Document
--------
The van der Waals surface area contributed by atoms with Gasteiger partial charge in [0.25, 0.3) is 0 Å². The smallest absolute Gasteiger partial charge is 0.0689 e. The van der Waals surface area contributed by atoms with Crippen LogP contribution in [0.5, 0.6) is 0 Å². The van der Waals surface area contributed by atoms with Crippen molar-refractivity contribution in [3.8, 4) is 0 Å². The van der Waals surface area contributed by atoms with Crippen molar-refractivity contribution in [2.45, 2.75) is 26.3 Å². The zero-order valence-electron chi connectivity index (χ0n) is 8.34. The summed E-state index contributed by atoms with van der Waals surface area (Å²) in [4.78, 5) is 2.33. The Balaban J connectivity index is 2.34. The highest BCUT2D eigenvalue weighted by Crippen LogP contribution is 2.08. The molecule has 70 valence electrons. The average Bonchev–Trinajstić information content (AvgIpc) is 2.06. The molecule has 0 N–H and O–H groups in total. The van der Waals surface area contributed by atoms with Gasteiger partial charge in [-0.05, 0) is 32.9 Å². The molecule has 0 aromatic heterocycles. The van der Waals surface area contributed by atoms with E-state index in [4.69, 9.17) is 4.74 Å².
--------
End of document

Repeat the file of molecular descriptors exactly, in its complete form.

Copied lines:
The van der Waals surface area contributed by atoms with Gasteiger partial charge in [0.25, 0.3) is 0 Å². The smallest absolute Gasteiger partial charge is 0.0689 e. The van der Waals surface area contributed by atoms with Crippen LogP contribution in [0.5, 0.6) is 0 Å². The van der Waals surface area contributed by atoms with Crippen molar-refractivity contribution in [3.8, 4) is 0 Å². The van der Waals surface area contributed by atoms with Crippen molar-refractivity contribution in [2.45, 2.75) is 26.3 Å². The zero-order valence-electron chi connectivity index (χ0n) is 8.34. The summed E-state index contributed by atoms with van der Waals surface area (Å²) in [4.78, 5) is 2.33. The Balaban J connectivity index is 2.34. The highest BCUT2D eigenvalue weighted by Crippen LogP contribution is 2.08. The molecule has 70 valence electrons. The average Bonchev–Trinajstić information content (AvgIpc) is 2.06. The molecule has 0 N–H and O–H groups in total. The van der Waals surface area contributed by atoms with Gasteiger partial charge in [-0.05, 0) is 32.9 Å². The molecule has 0 aromatic heterocycles. The van der Waals surface area contributed by atoms with E-state index in [4.69, 9.17) is 4.74 Å².